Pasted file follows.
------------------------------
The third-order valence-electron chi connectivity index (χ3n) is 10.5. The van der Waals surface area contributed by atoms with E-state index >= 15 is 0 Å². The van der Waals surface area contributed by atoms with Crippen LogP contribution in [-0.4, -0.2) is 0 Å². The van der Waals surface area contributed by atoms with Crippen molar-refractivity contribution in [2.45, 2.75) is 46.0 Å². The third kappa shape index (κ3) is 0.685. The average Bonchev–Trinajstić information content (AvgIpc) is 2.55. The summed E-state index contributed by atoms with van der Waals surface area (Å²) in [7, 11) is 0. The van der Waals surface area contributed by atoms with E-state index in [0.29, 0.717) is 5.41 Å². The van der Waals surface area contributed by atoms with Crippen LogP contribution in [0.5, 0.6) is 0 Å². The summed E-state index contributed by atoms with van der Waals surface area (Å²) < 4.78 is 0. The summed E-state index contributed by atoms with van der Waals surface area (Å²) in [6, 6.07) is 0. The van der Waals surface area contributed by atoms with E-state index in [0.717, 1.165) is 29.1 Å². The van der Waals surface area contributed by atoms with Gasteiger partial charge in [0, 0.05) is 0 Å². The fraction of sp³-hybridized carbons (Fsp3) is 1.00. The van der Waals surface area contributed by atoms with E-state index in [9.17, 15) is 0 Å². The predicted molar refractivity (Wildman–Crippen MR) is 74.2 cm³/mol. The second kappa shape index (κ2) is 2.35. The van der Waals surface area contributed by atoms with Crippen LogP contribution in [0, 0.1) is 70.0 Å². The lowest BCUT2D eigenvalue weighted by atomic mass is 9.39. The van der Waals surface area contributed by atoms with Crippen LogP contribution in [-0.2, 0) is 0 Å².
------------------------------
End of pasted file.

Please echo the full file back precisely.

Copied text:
The third-order valence-electron chi connectivity index (χ3n) is 10.5. The van der Waals surface area contributed by atoms with E-state index >= 15 is 0 Å². The van der Waals surface area contributed by atoms with Crippen LogP contribution in [-0.4, -0.2) is 0 Å². The van der Waals surface area contributed by atoms with Crippen molar-refractivity contribution in [2.45, 2.75) is 46.0 Å². The third kappa shape index (κ3) is 0.685. The average Bonchev–Trinajstić information content (AvgIpc) is 2.55. The summed E-state index contributed by atoms with van der Waals surface area (Å²) in [7, 11) is 0. The van der Waals surface area contributed by atoms with E-state index in [0.29, 0.717) is 5.41 Å². The van der Waals surface area contributed by atoms with Crippen LogP contribution in [0.5, 0.6) is 0 Å². The summed E-state index contributed by atoms with van der Waals surface area (Å²) < 4.78 is 0. The summed E-state index contributed by atoms with van der Waals surface area (Å²) in [6, 6.07) is 0. The van der Waals surface area contributed by atoms with E-state index in [0.717, 1.165) is 29.1 Å². The van der Waals surface area contributed by atoms with Gasteiger partial charge in [0, 0.05) is 0 Å². The fraction of sp³-hybridized carbons (Fsp3) is 1.00. The van der Waals surface area contributed by atoms with E-state index in [9.17, 15) is 0 Å². The predicted molar refractivity (Wildman–Crippen MR) is 74.2 cm³/mol. The second kappa shape index (κ2) is 2.35. The van der Waals surface area contributed by atoms with Crippen LogP contribution in [0, 0.1) is 70.0 Å². The lowest BCUT2D eigenvalue weighted by atomic mass is 9.39. The van der Waals surface area contributed by atoms with Crippen LogP contribution in [-0.2, 0) is 0 Å².